The Daily Times (Pakistan), 11/18/2006
Boom-and-bust cycle may repeat in China
China may not be able to avoid a repeat of the boom-and-bust cycle of the mid-1990s if its increasingly unsustainable investment boom continues, says Marvin Goodfriend, Professor of Economics. Goodfriend says the countryís monetary policy is hobbled by a tightly managed exchange rate regime that prevents the central bank from making appropriate policy decisions to manage domestic demand.

Pittsburgh Post-Gazette, 11/19/2006
Adjunct professorís gift bolsters Pittsburgh Symphony
A $29.5 million pledge to the Pittsburgh Symphony Orchestra by Richard P. Simmons, Distinguished Adjunct Professor of Business Management, will launch a long-term capital campaign. The PSO will be allowed to use part of the money immediately but must raise substantial outside funds and balance its budget for three years to get most of it.

Bloomberg, 11/19/2006
Despite endorsement, IMF decisionmakers unlikely to change
The United Statesí veto power over International Monetary Fund decisions means IMF authority is unlikely to change much, according to Allan H. Meltzer, the Allan H. Meltzer University Professor of Political Economy. The U.S. has endorsed a proposal to give developing countries more stakes in the fund, but will not surrender any of its own 17 percent voting share, which ensures veto power.

Reuters, 11/20/2006
Electric industry workforce dropping, but power generation on the rise
Workforce levels in the electricity industry are down to pre-1975 levels, despite a 30 percent increase in power generation, according to a study by the Electricity Industry Center. The study shows that the industryís workforce peaked in 1990, but has since dropped by more than 23 percent.

American Enterprise Institute, 11/21/2006
Persuasive economist Milton Friedman departed from typical academia
The late economist Milton Friedman was able to influence public policy so dramatically in part because he used the media to educate people outside a university setting, according to Allan H. Meltzer, the Allan H. Meltzer University Professor of Political Economy. In a tribute to Friedman, Meltzer says Friedman also used evidence to bolster his arguments and was a convincing debater.

New York Times, 11/21/2006
Study shows price of electricity soars in simulated competitive market
A study at the Electricity Industry Center found that prices soared under a computer-simulated market in which 10 utilities bought electricity and 10 producers sold it. The experiment found that buyers and sellers learned to manipulate the price within 100 rounds of bidding in the competitive market.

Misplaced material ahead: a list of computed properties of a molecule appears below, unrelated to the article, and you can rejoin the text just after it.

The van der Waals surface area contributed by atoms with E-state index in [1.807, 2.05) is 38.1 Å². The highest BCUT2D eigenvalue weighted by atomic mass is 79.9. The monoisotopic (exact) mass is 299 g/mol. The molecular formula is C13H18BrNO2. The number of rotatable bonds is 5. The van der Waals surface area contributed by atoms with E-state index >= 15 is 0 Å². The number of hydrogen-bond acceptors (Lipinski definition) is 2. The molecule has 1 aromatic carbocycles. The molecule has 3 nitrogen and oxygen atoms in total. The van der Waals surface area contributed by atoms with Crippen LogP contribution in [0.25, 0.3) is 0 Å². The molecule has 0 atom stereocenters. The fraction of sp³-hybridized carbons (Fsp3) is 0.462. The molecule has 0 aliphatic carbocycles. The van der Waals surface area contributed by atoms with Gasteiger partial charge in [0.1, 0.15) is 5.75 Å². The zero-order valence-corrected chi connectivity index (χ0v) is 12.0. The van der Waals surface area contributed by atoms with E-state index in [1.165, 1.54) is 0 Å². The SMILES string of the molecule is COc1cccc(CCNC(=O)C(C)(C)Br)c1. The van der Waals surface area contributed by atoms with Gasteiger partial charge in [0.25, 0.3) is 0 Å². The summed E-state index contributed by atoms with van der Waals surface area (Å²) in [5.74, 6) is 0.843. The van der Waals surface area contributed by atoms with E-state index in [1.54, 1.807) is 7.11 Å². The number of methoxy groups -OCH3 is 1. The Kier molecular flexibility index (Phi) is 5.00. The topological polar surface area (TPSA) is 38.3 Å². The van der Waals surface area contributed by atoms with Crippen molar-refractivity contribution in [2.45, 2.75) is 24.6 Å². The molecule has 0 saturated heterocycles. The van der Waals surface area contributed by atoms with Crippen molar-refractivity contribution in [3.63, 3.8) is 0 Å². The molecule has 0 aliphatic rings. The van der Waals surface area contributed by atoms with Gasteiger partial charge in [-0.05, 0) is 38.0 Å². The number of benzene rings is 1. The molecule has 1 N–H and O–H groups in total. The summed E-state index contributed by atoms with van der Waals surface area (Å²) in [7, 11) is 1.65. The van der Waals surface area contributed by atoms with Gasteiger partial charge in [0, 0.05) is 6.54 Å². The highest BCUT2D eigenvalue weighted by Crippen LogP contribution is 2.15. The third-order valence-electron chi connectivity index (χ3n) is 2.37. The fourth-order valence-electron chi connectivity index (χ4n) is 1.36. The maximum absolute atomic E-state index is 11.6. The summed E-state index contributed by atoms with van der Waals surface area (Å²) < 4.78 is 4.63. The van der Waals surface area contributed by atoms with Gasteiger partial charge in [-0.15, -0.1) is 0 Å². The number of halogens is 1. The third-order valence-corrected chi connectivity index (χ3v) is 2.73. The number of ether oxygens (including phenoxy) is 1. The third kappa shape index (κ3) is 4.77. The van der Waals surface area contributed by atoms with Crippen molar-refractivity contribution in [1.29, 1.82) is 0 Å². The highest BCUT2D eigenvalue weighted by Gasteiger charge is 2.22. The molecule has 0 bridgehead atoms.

Woodland Progress, 11/22/2006
Tax commission studying proposals for burden shift
A commission in the Pittsburgh areaís Woodland Hills school district is weighing whether the district should provide tax relief to homeowners by shifting some of the burden to the earned income tax or an added personal income tax. Stephen Spear, professor of economics, serves on the commission and says it is seeking input from all residents.

Peoria Journal Star, 11/26/2006
Aging nuclear reactors adding urgency to plans for new plants
Most of the nationís existing nuclear plans will close in the next 30 to 40 years due to lifespan limits on their reactors, adding some urgency to applications for new plants. Lester Lave, Harry B. and James H. Higgins Professor of Economics and University Professor, says the decision on whether to build new plants will be based largely on construction costs.

Christian Science Monitor, 11/27/2006
Money supply canít predict GDP changes, but still vital
Though money supply canít be used today to predict quarterly changes in the nationís gross domestic product, it remains important for other forecasts, according to Allan H. Meltzer, the Allan H. Meltzer University Professor of Political Economy. Money supply remains important in determining future inflation and output.

The Associated Press, 11/29/2006
Tepper alum: CMU proximity a plus in business startup
Proximity to Carnegie Mellon has been a huge asset for Tepper alumnus Sunil Wadhwani, who started iGate Corp. in 1987 after returning to Pittsburgh from his native India. Asian-owned startup companies are flourishing in Pittsburgh, where the region boasts the highest percentage of immigrants with college degrees.